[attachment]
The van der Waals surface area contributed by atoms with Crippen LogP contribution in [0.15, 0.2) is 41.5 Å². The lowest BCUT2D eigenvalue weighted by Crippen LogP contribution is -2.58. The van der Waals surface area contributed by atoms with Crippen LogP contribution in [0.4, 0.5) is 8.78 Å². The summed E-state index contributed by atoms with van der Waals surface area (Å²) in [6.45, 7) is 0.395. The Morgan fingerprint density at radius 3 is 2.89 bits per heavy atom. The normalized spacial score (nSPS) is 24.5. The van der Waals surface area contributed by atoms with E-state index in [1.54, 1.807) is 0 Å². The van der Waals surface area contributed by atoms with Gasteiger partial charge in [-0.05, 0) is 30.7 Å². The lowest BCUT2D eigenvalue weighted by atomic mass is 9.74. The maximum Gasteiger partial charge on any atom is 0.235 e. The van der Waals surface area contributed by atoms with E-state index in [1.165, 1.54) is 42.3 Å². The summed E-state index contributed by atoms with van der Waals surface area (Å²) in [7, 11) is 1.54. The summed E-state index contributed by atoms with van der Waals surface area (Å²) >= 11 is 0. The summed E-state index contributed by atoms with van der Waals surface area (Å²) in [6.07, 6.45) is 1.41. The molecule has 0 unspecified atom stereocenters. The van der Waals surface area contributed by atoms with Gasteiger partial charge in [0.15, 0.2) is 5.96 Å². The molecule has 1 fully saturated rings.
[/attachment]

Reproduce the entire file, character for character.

The van der Waals surface area contributed by atoms with Crippen LogP contribution in [0.15, 0.2) is 41.5 Å². The lowest BCUT2D eigenvalue weighted by Crippen LogP contribution is -2.58. The van der Waals surface area contributed by atoms with Crippen LogP contribution in [0.4, 0.5) is 8.78 Å². The summed E-state index contributed by atoms with van der Waals surface area (Å²) in [6.45, 7) is 0.395. The Morgan fingerprint density at radius 3 is 2.89 bits per heavy atom. The normalized spacial score (nSPS) is 24.5. The van der Waals surface area contributed by atoms with E-state index in [1.54, 1.807) is 0 Å². The van der Waals surface area contributed by atoms with Gasteiger partial charge in [-0.05, 0) is 30.7 Å². The lowest BCUT2D eigenvalue weighted by atomic mass is 9.74. The maximum Gasteiger partial charge on any atom is 0.235 e. The van der Waals surface area contributed by atoms with E-state index in [1.165, 1.54) is 42.3 Å². The summed E-state index contributed by atoms with van der Waals surface area (Å²) in [7, 11) is 1.54. The summed E-state index contributed by atoms with van der Waals surface area (Å²) >= 11 is 0. The summed E-state index contributed by atoms with van der Waals surface area (Å²) in [6.07, 6.45) is 1.41. The molecule has 0 unspecified atom stereocenters. The van der Waals surface area contributed by atoms with Gasteiger partial charge in [0.15, 0.2) is 5.96 Å². The molecule has 1 fully saturated rings.